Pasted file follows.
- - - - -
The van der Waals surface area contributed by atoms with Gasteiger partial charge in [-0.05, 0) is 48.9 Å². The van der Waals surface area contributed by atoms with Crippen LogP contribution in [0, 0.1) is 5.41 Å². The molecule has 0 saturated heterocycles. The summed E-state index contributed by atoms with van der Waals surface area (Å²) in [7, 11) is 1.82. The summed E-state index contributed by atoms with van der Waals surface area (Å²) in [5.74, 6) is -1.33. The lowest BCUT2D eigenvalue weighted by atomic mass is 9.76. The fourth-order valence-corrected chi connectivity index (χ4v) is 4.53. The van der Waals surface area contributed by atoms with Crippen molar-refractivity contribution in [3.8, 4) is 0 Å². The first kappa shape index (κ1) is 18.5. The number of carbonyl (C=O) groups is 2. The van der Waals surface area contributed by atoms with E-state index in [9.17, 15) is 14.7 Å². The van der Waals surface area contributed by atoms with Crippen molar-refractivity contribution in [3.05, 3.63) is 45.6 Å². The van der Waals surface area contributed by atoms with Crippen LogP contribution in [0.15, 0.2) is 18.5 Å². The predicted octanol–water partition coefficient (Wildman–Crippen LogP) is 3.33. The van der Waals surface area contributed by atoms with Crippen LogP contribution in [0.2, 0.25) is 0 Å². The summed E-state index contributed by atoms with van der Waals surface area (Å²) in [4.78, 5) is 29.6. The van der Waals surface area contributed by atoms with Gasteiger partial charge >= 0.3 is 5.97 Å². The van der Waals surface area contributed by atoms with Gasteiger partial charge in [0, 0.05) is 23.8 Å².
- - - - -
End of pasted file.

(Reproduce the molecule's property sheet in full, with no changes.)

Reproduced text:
The van der Waals surface area contributed by atoms with Gasteiger partial charge in [-0.05, 0) is 48.9 Å². The van der Waals surface area contributed by atoms with Crippen LogP contribution in [0, 0.1) is 5.41 Å². The molecule has 0 saturated heterocycles. The summed E-state index contributed by atoms with van der Waals surface area (Å²) in [7, 11) is 1.82. The summed E-state index contributed by atoms with van der Waals surface area (Å²) in [5.74, 6) is -1.33. The lowest BCUT2D eigenvalue weighted by atomic mass is 9.76. The fourth-order valence-corrected chi connectivity index (χ4v) is 4.53. The van der Waals surface area contributed by atoms with Crippen molar-refractivity contribution in [3.8, 4) is 0 Å². The first kappa shape index (κ1) is 18.5. The number of carbonyl (C=O) groups is 2. The van der Waals surface area contributed by atoms with E-state index in [9.17, 15) is 14.7 Å². The van der Waals surface area contributed by atoms with Crippen molar-refractivity contribution in [3.05, 3.63) is 45.6 Å². The van der Waals surface area contributed by atoms with Crippen LogP contribution in [0.15, 0.2) is 18.5 Å². The predicted octanol–water partition coefficient (Wildman–Crippen LogP) is 3.33. The van der Waals surface area contributed by atoms with Crippen LogP contribution in [0.2, 0.25) is 0 Å². The summed E-state index contributed by atoms with van der Waals surface area (Å²) in [4.78, 5) is 29.6. The van der Waals surface area contributed by atoms with Gasteiger partial charge >= 0.3 is 5.97 Å². The van der Waals surface area contributed by atoms with Gasteiger partial charge in [0, 0.05) is 23.8 Å².